There won’t be any changes in the operating hours of Cambridge’s popular car-free weekends on Memorial Drive, even though the state Department of Conservation and Recreation (DCR) gave its fans a scare last week when it unexpectedly announced that it was planning to let car traffic back in on Saturdays.
Such incredibly disappointing news. We’ll be advocate to keep memorial day open both days! pic.twitter.com/9TKbHpbMXz
— Burhan Azeem, Cambridge City Councillor (@realBurhanAzeem) August 10, 2022
In 1985, the Massachusetts Legislature passed a law that requires DCR to keep automobile traffic out of Memorial Drive between Gerry’s Landing Road and Western Avenue every Sunday, from the end of April until mid-November – turning Memorial Drive into “Riverbend Park.”
In the spring of 2020, the Cambridge City Council asked DCR to close the area on Saturdays as well as a way to increase outdoor space with adequate social distancing during the pandemic.
The car-free events offer people direct access not only to the street itself, but also to the riverfront and its surrounding parklands from 11a.m. – 7 p.m. on Saturday and Sunday.
Residents and visitors use this space to ride their bikes, walk their dogs, or simply enjoy some sun rays while being in community among their neighbors.
This isn’t the first time this year there’s been uncertainty over how many days Riverbend Park would be opened up for pedestrians and bicyclists. While many benefit and support the weekend closures, others say it negatively impacts their life.
In May of this year, Cambridge City Council reviewed a policy order to discuss resident concerns over “new traffic congestion that is being redirected down Banks Street, Flagg Street, Putnam Avenue and other area side streets,” which some residents say adds too much time to their commutes.
Another concern listed in the policy order was how “Memorial Drive remains closed overnight Saturday in spite of the fact that Riverbend Park closes to pedestrians at 7pm on Saturday.”
Cambridge Bicycle Safety, a group of Cambridge residents who advocate for bicycle safety, has been at the forefront of the debate over the parkland. In response to the policy order back in May the group gathered 2,200 signatures to support keeping Memorial Drive closed on both Saturday and Sunday. Last week, the advocacy group launched another petition in support of the full-weekend closure to motor vehicles, and encouraged other supporters to contact their state representatives.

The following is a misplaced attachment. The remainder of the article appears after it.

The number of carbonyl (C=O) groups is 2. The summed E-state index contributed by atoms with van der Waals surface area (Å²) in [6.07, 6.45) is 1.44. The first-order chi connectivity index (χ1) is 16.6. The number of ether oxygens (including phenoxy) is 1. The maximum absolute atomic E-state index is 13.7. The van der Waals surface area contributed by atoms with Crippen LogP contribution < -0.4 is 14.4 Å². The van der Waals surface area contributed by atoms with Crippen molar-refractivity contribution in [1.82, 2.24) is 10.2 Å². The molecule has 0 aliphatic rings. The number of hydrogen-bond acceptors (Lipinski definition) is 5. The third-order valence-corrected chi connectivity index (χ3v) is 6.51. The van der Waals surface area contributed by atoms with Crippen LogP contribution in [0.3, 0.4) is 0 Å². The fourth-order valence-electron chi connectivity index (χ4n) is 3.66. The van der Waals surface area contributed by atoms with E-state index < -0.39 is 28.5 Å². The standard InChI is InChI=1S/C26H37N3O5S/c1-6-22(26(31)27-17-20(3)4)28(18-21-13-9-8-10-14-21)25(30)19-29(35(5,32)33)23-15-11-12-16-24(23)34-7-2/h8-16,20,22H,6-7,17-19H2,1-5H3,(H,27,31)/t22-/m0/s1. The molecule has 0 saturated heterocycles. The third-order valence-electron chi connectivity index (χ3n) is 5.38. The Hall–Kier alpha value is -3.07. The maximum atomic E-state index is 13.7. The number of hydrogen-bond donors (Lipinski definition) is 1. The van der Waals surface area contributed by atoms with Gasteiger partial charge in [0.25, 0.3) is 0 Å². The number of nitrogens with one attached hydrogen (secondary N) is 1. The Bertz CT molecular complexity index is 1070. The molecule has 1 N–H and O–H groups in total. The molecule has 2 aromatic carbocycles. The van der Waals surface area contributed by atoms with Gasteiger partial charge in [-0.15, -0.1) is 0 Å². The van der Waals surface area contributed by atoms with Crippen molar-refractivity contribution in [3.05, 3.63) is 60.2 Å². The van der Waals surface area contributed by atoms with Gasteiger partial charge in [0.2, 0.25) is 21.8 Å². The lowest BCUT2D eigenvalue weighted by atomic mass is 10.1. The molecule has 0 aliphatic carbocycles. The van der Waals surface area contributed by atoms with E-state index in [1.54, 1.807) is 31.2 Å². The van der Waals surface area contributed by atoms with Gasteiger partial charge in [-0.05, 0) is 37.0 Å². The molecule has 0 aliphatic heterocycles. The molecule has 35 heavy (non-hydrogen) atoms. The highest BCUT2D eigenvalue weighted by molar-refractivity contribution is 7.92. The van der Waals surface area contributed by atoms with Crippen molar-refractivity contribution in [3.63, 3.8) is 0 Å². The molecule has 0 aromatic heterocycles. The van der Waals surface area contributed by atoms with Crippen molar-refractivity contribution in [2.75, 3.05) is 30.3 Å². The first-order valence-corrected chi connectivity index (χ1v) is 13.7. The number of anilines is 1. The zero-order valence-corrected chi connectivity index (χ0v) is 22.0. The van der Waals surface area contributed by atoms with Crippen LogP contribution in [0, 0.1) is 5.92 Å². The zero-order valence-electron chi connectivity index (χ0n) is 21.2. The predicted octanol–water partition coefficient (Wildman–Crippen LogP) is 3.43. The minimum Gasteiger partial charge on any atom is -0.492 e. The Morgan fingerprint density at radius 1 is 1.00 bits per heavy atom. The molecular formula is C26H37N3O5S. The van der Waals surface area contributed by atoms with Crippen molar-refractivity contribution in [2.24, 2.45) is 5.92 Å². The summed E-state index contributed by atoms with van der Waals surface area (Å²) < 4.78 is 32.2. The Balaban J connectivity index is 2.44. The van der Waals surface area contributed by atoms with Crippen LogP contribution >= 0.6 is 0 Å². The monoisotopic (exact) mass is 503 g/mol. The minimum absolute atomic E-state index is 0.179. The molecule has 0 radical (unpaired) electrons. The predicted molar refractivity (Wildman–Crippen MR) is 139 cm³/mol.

In the midst of the back and forth about keeping Memorial Drive/Riverbend Park closed to traffic on Saturdays between Gerry’s Landing Road to Western Avenue, several other efforts are underway to make this road more pedestrian friendly.
This June DCR held a public meeting for Phase 3 of Memorial Drive, a 1.5 mile road diet between Anderson and Eliot Bridge. This stretch overlaps with the western half of the Memorial Drive section that is currently closed off during weekends. Some of the design elements include:
10-foot-wide multi use path
5-foot-wide aggregate path
Two new pedestrian/bike crossings
A rendering from the June 30th public meeting hosted by DCR and their consulting team, Stantec, to discuss the 25% plans for Phase III of Memorial Drive. The rendering shows the proposed 10-foot shared-use path and the 5-foot walking path. Construction is set to begin Spring of 2024. Courtesy of the Massachusetts Department of Conservation and Recreation.
Also in June of this year, the Cambridge City Council requested that the City Manager work with DCR to pilot an eastward expansion of the car-free Memorial Drive events between Amesbury Street and Land Boulevard near MIT over the course of one or more weekends during the summer and fall of 2022.
Rendering showing the boundaries of the proposed pilot to expand closures along Memorial Drive between Amesbury Street and Land Boulevard near MIT. Courtesy of the City of Cambridge.
Last Friday, two days after DCR first announced its intention to scale back the car-free Memorial Drive events to Sundays only, the agency released a statement to walk back its earlier decision:
— MassDCR (@MassDCR) August 12, 2022
The notice incorrectly showed an 11:00 a.m. Saturday start time, which the agency quickly corrected to 8:00 a.m. a few hours later.
DCR will host a public meeting in September after Labor Day to gather more community feedback about the weekend closures.
Blue lines represent roads that fall under DCR’s jurisdiction. Green lines represent roads that fall under the jurisdiction of MassDOT. Memorial Drive is a four-lane roadway separating Cambridge residents and visitors from the Charles River and its accompanying green spaces. Courtesy of MassDOT.
“I do have lots of respect for the way they (DCR) handled this once they realized they made a mistake,” Burhan Azeem, Cambridge City Councilor and chair of the city’s Transportation and Public Utilities Committee, told StreetsblogMASS in a phone call on Wednesday. “Mistakes happen and I would give them a lot of grace in this case.”
He said he welcomes the September meeting and feels it’ll be a good opportunity to explore how the experience can be improved.
“Everyone will be allowed to say their piece and they’ll (DCR) see if they can make any adjustments to make it better. I think it’s a very helpful meeting – hopefully we’ll get some improvements to the way traffic flows, how signaling works, and things like that.”
Specific time and location details for the public meeting are yet to be announced.